1. Janeen Hill
    June 13, 2017 @ 10:16 am

    Thank you. What you describe is exactly how the church I serve has chosen to move forward. We all worshiped together before entering “crisis mode” and nothing has changed that. Our focus is on making disciples of Jesus Christ for the transformation of the world, and nothing should distract us from that.


  2. David Childers
    June 13, 2017 @ 2:53 pm

    A beautiful hope, Rebecca. Sounds to me like a foretaste of the kingdom. We should look for a way that doesn’t force anyone to do what they think is wrong, nor forbid anyone to do what they think is right — as much as possible, anyway.


  3. Dan Boyd
    June 13, 2017 @ 4:21 pm

    “It means giving up being right.” Interesting concept. Is this critical to a way forward. How is this possible in an environment when progressives are name calling traditionalists with labels of homophobic and haters. I an environment where traditionalists are name calling and labeling progressives as Biblically ignorant and lawless. Can progressives give up believing that the interpretation of Scripture in which many see allowance for celebrating and affirming same gender sexually intimate relationships is right? Can traditionalists give up believing that their interpretation of the condemnation of all forms of homosexual sexual behavior is wrong? What does self-differentiation for a congregation in which 85-90% of a congregation hold to the belief and practice of faithfulness in one man one woman covenant marriage and celibacy in singleness is the revealed Christian standard for sexual behavior look like when a Bishop appoints a unioned lesbian pastor as their pastor? Why this fascination with staying together in this imagined self-differentiation? Is it possible to refine truth and authority in such a way that persons with logically, spiritually, and relationally incongruent understandings on Christology, Pnuematology, Sexual Ethics, Truth and Biblical Authority can stay together without ever having to choose which viewpoint/understanding is right and therefore allowable? Sees to me Jesus was more than willing to let persons self-differentiate off the path of following him or believing in him. What he did not do was pretend that persons who chose not to follow him were disciples or a part of His current and coming kingdom. Could it be healthier and more faithful to give each other freedom to self-differentiate into different and disconnected expressions of the Church and the Kingdom?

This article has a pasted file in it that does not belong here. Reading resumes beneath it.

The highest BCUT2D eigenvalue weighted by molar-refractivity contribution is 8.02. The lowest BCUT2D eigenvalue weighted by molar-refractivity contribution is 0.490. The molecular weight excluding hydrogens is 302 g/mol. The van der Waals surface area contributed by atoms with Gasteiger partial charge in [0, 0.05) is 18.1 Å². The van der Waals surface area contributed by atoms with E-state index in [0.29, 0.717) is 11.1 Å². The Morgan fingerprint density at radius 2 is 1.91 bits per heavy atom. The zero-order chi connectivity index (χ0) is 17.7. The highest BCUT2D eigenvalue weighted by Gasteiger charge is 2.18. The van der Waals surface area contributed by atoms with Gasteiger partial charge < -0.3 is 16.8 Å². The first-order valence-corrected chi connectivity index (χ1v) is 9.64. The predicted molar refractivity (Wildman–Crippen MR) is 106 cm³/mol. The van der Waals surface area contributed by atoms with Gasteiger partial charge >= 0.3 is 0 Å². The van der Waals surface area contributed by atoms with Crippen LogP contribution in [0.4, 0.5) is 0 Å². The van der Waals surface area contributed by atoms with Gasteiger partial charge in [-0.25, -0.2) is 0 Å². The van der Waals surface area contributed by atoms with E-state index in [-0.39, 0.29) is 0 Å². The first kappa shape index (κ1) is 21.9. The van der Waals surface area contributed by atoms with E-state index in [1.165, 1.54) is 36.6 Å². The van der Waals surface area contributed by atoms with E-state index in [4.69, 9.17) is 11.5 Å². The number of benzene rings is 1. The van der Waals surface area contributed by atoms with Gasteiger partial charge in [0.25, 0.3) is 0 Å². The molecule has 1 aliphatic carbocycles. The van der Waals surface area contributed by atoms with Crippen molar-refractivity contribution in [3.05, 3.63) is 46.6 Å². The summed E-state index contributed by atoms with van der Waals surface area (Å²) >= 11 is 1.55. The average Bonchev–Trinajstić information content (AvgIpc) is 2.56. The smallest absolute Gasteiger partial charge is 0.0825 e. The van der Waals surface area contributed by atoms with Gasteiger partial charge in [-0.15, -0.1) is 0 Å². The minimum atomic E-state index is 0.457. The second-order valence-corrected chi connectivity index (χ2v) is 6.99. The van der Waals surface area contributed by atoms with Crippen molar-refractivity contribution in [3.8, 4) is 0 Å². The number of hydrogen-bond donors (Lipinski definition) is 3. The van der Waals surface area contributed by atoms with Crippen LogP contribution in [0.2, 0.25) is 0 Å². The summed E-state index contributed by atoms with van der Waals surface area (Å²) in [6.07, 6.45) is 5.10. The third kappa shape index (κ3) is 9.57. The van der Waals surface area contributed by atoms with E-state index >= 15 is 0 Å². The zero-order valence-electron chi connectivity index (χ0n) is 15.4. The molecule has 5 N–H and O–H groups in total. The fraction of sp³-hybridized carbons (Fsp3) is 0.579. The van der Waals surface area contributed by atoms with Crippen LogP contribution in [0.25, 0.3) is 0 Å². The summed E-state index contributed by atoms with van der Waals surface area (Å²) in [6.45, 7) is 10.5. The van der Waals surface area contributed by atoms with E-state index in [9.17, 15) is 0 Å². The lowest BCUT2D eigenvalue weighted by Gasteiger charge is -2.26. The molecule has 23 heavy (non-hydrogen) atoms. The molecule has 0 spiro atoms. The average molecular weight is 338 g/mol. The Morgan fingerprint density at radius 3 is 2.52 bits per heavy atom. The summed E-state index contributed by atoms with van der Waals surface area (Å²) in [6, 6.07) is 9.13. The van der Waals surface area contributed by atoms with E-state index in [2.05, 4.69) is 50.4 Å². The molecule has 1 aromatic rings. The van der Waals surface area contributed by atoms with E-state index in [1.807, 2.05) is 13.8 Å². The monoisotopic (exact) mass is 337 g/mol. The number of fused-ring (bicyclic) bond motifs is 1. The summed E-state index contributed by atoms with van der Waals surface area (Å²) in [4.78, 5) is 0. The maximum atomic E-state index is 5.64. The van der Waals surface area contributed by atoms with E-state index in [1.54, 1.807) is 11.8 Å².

4. Ms. M
    June 13, 2017 @ 7:02 pm

    Thank you Rebekah!


  5. Albert Lunde
    May 5, 2018 @ 6:01 pm

    The draft Social Principles brought to the floor of General Conference in 1972 were the product of a committee trying to make a balanced statement about homosexuality after considering medical and biblical evidence available at the time. The “incompatibility” clause was an amendment from the floor by a delegate from Texas. Treating it as an immutable truth has led us down this path.
    But really our problem is not that we disagree about theology and/or human sexuality, but that we have a political process that does not permit us to compromise. Previous compromises have been voted down.
    Whether we split or not we all will have the same numbers of LGBT children. THe UMC will be backing into the future until it deals with that.
    I’ve been waiting since I was in high school for the Methodist church to realize I wasn’t a problem in need of a final solution. I’m now nearing retirement. I’m lucky to be a layperson attending a Reconciling Congregation and working in a liberal community with a human rights ordinance (which my pastor testified in favor of). Others have not fared so well.


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